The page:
It was an angry book.
Much of the response was angry, too. Some towns banned it, some towns burned it. Every town talked about it.
Perhaps you remember from English class — or the 1940 film starring Henry Fonda — what happens next, how misfortune piles on misfortune and loss piles on loss, the promises of the promised land receding like a wave from shore. Perhaps you remember how Tom Joad, the decent everyman, becomes radicalized with the realization of how heavily the deck is stacked against him and his. Perhaps you remember what he promises his mother as he prepares to flee after killing a brutal strikebreaker in blind fury.
“Wherever they’s a fight so hungry people can eat, I’ll be there. Wherever they’s a cop beatin’ up a guy, I’ll be there. . . . I’ll be in the way guys yell when they’re mad an’ I’ll be in the way kids laugh when they’re hungry an’ they know supper’s ready. An’ when our folks eat the stuff they raise an’ live in the houses they build — why, I’ll be there.”
The anger of John Steinbeck’s novel, its litany of indignity and unfairness, galvanized a national dialogue on poverty and the exploitation of workers that reached even into the White House, where Eleanor Roosevelt was inspired to visit a migrant laborers camp to see the conditions for herself.
Seventy-five years later, in the wake of the worst economic catastrophe since that time, one is glad to hear faint echoes of the novel’s anger in a population that has seemed docile and somnambulant even as the American Dream was being dismantled around them. One is gratified by the Occupy movement, unfocused as it was, that sprang up three years ago, by the chanting of fast-food workers demanding a living wage, by the lacerating fury of a Bruce Springsteen song.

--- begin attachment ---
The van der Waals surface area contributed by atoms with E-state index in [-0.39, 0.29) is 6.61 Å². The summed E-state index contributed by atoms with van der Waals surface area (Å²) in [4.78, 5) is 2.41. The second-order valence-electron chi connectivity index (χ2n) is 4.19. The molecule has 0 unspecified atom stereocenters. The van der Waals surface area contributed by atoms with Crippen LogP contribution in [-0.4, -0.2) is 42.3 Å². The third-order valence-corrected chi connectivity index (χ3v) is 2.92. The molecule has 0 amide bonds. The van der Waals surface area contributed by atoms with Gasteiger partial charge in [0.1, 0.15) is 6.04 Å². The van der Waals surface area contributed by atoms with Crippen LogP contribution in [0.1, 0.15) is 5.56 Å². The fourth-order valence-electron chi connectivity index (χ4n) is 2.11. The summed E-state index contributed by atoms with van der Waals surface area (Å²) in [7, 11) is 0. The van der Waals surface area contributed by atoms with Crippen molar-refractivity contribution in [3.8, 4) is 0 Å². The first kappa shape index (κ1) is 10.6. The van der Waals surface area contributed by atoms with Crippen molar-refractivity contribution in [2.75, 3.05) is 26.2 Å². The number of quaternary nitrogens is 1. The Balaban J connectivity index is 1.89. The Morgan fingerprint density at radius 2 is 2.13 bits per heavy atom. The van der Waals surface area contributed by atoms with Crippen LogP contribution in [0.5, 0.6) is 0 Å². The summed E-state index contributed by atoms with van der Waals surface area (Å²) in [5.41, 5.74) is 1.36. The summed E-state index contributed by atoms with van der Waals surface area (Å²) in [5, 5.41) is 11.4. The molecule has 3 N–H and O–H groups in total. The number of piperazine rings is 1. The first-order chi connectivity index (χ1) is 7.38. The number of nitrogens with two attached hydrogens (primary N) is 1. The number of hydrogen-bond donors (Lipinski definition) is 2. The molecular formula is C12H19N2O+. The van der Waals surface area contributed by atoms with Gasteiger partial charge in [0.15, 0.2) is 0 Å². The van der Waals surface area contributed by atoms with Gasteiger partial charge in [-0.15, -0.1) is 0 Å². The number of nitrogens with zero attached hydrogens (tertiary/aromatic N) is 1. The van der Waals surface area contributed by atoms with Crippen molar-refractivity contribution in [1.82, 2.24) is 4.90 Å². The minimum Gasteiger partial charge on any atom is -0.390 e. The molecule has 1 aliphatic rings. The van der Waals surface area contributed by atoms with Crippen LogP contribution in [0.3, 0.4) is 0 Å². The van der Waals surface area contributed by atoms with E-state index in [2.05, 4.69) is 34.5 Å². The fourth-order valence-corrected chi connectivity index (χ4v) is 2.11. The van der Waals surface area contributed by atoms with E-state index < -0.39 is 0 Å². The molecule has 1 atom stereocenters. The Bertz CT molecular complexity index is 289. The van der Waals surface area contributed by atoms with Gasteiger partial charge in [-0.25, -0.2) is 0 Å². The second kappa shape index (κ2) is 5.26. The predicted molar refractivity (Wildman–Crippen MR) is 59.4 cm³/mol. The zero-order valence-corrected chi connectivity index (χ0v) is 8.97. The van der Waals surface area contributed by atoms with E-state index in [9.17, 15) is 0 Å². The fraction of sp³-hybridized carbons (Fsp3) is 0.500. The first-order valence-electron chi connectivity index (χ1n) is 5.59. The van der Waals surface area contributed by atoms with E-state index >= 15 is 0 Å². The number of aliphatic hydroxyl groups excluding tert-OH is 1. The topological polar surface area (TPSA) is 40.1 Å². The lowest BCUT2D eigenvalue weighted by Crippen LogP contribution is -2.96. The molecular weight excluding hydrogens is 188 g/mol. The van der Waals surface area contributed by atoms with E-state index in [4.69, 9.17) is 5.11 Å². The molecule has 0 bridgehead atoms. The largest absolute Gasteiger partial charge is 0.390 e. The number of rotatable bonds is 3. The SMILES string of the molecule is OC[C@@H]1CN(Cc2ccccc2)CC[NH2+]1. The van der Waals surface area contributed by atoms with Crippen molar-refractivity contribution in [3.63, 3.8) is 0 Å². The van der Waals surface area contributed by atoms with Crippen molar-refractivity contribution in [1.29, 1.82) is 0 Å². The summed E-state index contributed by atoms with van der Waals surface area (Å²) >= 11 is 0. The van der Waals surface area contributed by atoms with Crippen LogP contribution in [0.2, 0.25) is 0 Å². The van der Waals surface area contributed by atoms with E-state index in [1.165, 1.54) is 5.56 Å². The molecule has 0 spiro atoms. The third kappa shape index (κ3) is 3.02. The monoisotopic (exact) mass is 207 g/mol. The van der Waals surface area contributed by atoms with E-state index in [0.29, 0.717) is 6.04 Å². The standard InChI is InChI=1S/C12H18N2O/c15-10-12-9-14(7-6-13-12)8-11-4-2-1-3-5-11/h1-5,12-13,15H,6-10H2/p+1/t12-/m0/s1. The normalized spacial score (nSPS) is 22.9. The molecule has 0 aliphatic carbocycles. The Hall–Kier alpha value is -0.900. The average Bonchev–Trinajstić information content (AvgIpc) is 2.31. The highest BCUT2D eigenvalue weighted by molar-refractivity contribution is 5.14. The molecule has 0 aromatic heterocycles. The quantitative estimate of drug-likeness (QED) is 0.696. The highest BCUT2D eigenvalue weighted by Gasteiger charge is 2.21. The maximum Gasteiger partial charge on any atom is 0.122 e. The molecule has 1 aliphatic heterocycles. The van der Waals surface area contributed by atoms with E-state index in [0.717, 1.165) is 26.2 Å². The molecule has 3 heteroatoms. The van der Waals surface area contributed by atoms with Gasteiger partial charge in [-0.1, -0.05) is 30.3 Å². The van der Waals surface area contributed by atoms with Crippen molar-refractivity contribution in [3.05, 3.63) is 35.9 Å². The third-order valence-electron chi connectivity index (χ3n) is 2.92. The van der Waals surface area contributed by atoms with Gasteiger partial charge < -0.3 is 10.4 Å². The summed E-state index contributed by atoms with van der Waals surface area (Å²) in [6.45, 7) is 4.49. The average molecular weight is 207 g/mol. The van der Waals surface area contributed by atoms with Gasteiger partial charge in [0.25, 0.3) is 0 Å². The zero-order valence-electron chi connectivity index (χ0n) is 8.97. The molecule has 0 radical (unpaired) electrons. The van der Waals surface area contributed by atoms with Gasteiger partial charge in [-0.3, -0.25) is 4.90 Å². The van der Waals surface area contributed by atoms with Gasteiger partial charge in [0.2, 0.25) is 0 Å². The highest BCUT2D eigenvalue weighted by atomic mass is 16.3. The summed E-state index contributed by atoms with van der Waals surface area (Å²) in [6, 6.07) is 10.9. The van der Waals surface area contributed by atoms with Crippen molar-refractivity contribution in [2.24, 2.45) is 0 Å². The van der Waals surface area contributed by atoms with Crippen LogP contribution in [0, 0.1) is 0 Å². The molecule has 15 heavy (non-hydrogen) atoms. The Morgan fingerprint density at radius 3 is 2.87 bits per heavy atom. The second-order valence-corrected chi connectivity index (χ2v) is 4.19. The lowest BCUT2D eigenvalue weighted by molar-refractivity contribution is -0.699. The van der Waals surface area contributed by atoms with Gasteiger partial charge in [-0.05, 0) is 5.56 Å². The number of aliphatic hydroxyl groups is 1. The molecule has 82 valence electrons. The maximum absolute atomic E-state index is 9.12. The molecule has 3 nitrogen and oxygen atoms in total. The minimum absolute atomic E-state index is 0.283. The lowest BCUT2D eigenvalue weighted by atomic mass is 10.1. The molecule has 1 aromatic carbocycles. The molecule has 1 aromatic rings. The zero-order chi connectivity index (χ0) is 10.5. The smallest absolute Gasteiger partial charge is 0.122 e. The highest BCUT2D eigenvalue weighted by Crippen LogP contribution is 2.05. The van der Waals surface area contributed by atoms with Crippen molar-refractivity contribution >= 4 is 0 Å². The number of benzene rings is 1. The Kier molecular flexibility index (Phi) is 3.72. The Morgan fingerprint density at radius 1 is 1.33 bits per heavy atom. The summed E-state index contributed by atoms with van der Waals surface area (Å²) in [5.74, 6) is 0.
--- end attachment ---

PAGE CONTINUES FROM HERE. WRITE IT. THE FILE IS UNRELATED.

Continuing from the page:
“Send the robber barons straight to hell, the greedy thieves who came around and ate the flesh of everything they found,” he growls in 2012’s Death To My Hometown.
These are the sounds and actions of people waking up. Steinbeck would likely approve.
The final pages of his book find the Joads reduced to almost nothing, pushed out, flooded out, family members dying, others just gone. Then daughter Rosasharn goes into labor. The baby is stillborn.
“Never breathed . . . never was alive.”
But there is always someone who has it worse and, sheltering from the flood in someone’s barn, the Joads meet him, a man so shriveled by hunger he can’t take solid food. Rosasharn, her breasts heavy with milk her dead baby will never use, knows what she must do.
Viewed from the perch of an I-got-mine era, a let-’em-eat-cake era, a bling era where net worth equals self worth and the denigration of the poor is a staple of cable TV news, the thing she does may seem confounding. Which says less about it than about us, and the lost ideal of common humanity.
But it is precisely that ideal Steinbeck insists upon, and that insistence resonates even across a gulf of 75 years. Huddled in a borrowed shelter, Rosasharn draws the dying man to her. She cradles this stranger and nurses him. Reduced to only her body, only her self, she gives that.
It is a lesson for then, for now, forever. We are human beings. There is one comfort we’re meant to have even when we have nothing else.